Nigerian stakeholders call for policy adjustments to increase adoption of clean cooking fuels

The Nigerian public and private sector gathered at the call of the Nigeria LPG Association (NLPGA) during the 2nd West Africa LPG Expo & NLPGA Summit 2022 in Lagos (June 23-24) to push for a stronger adoption of gas across Africa’s biggest economy.

The Summit welcomed captains of the industry and leading public figures, including Chief Olusegun A. Obasanjo, Former President of Nigeria; Engr. Simbi K. Wabote, Executive Secretary of the Nigerian Content Development and Monitoring Board (NCDMB); Mr. Nuhu Yakubu, President of the NLPGA and Managing Director of Banner Energy; Dr. M.M. Ibrahim, Chairman of the National Gas Expansion Programme; Mr. Felix Ekundayo, Managing Director of ASIKO Energy and Gas Terminalling; Mrs. Nkechi Obi, Group Managing Director/CEO of Techno Oil; and Mr. Adyo Adeshina, Programme Manager of the LPG Expansion Implementation Plan within the Office of the Vice President, among others.

A key takeaway from the event was a call from the industry for policy adjustments around the fiscality of LPG in Nigeria, especially on output VAT. A misplaced VAT was notably blamed for decreased LPG consumption in the country since 2021, year when supplies started to stagnate around the 1m metric tonne threshold and stopped increasing at double digit figures.

Key participants also highlighted the need for better coordination amongst various governmental agencies involved across the value-chain, from customs to roads.

A Push for Localisation

Representatives of the Nigerian government notably explained how they are taking steps to boost LPG production and availability across the country.

During the Summit, Dayo Adeshina recalled that Nigeria LNG, the country’s biggest LPG producer, recently decided to allocate all of its LPG production to the domestic market. He further revealed that talks were ongoing with additional producers of gas liquids, including ExxonMobil and Chevron, to decrease exports and supply the domestic market instead.

ExxonMobil is notably operator of the Bonny River Terminal where it processes natural gas liquids into cooking gas, among others. On the other side, Chevron operates the Escravos Gas Plant and Escravos Gas-to-Liquids facility with a capacity of 33,000 barrels per day (bpd).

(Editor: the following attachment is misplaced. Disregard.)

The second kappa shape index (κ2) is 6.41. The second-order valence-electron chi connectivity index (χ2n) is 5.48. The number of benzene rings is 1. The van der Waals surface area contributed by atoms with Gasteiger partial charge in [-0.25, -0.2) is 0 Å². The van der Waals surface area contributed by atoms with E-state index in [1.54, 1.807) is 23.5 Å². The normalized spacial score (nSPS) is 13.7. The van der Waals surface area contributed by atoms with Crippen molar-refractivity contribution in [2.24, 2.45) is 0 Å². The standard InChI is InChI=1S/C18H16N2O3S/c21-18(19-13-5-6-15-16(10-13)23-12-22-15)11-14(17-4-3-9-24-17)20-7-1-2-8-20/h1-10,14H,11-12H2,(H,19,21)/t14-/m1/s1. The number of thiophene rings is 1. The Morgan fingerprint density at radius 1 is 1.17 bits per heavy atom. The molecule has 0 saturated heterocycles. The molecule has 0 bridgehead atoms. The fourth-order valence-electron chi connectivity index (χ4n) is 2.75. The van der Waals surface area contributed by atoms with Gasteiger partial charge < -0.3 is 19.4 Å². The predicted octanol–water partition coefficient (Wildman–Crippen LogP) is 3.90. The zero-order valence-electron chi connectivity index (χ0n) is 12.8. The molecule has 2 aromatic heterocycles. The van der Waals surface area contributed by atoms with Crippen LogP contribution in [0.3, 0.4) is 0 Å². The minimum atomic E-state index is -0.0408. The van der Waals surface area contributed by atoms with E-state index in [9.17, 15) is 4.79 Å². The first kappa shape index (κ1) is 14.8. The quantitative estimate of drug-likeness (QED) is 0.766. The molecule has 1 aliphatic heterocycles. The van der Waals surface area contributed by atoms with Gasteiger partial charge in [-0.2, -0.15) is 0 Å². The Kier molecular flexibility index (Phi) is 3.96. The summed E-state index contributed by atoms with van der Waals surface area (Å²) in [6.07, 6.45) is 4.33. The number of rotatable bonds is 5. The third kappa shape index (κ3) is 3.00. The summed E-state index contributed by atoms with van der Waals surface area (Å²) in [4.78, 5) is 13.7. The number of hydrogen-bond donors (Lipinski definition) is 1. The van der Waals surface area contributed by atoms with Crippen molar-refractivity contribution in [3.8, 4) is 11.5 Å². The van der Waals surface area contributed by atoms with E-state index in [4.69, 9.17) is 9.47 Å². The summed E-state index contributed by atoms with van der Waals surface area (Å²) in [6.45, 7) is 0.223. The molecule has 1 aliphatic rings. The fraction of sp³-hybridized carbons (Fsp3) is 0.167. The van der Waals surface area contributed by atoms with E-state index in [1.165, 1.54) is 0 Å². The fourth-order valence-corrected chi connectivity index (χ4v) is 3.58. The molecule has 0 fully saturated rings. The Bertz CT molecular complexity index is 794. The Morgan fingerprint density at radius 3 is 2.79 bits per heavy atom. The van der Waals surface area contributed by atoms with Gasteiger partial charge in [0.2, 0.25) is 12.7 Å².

Nigeria has some of the lowest gas penetration rates in Africa despite holding the continent’s largest proven reserves of natural gas. In 2020, the government launched the Decade of Gas initiative to try to incentive gas consumption and adoption across the economy.

However, soaring prices of cooking gas since 2021 have made LPG unaffordable for many Nigerians. Increasing domestic output is seen as a solution to mitigate risks against soaring import prices, in a country that consumed slightly over 1m metric tonnes of LPG last year.

The Achievements of the Gas Expansion Programme

The Decade of Gas is notably backed by the Nigerian Gas Expansion Programme (NGEP), which focuses on the distribution of Autogas (CNG) and LPG across gas stations operated by the state-owned NNPC Ltd. Its immediate target, which is yet to be met, was to convert 1 million of Nigeria’s 22 million PMS-fueled vehicles to gas by 2021.

During the Summit, NGEP Chairman M.M. Ibrahim shared updates on its advancement and the achievements realized so far.

In 2020 and 2021, over 12,000 licensed retail outlets were notably classified as fit-for-purpose for co-locations of Autogas fuel nationwide. In parallel, revised regulatory guidelines were issued for co-located Autogas fuel retail outlets and other gas solutions.

After it confirmed the potential for Autogas nationwide, Nigeria proceeded to convert and commission over 30,000 of its public mass transport buses on dual fuels while supporting auto assemblers to keep producing fit-for-purpose dual fuel vehicles in-country.

These have paved the ground for an acceleration of the country’s gas promotion agenda in 2022 and 2023, in a context of soaring petroleum products prices, especially diesel. Gas was adopted by the Nigerian government as a transition fuel and will remain a critical component of its energy mix. It is also seen as the ideal substitution fuel to expensive diesel, especially for industrial customers.

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